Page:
After an internship with Gehl Architects, two students from the University of Washington in the U.S. have produced a handbook on strategies for making better urban spaces for citizens of all ages based on their experiences with the Gehl approach and the Danish bicycle culture.
The City of Aarhus has now begun work to transform the street Mejlgade to a so-called cycle street – the first of its kind in Denmark. In short, this means that Mejlgade will be turned into a sort of pedestrian street, but for cyclists – where the cars have to be extra considerate of cyclists.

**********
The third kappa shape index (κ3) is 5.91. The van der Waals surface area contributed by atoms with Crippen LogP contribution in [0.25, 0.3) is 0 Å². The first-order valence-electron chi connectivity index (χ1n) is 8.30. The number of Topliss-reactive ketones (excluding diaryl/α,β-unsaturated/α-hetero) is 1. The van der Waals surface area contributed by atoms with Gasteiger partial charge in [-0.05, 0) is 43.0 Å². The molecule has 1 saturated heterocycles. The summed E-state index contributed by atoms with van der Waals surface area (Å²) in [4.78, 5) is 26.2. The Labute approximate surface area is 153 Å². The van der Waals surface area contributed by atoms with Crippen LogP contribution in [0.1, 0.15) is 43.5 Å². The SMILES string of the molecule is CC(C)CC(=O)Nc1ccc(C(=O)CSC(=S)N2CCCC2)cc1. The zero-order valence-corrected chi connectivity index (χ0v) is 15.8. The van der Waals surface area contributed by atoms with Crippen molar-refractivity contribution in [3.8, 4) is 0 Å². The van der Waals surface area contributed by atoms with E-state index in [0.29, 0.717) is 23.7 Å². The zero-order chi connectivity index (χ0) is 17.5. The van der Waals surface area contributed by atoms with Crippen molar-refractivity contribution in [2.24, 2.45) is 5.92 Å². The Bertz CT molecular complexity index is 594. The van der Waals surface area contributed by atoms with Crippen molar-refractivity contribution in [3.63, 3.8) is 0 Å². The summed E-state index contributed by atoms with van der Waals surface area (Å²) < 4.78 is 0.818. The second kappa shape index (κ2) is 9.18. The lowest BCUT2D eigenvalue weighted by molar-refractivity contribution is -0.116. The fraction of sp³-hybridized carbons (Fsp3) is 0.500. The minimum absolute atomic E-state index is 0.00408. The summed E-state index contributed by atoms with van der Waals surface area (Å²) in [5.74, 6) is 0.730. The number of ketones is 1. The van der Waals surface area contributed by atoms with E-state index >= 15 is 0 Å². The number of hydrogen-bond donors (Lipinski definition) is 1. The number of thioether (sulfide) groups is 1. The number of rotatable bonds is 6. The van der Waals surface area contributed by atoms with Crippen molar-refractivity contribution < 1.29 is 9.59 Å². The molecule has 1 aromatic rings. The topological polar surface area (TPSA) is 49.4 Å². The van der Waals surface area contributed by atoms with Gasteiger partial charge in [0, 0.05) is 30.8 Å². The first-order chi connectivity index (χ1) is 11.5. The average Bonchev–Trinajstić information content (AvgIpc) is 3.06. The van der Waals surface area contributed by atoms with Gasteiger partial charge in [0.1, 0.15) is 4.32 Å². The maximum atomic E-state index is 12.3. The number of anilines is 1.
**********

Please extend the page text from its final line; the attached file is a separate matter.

Strategic and systematic promotion of cycling have been the key words for 11 small and medium-sized municipalities in Denmark, Norway, and Sweden who for the past three years have participated in the interregional bicycle project, “Nordic Cycle Cities.”
The City of Copenhagen has high ambitions when it comes to cycling: The goal is that by 2015, 50% of all transportation to and from place of work or education will be conducted on bike. In addition, it is to be safe and secure to cycle in the city. Thus, the number of seriously injured cyclists is to be reduced by 50% in the period 2007-2015.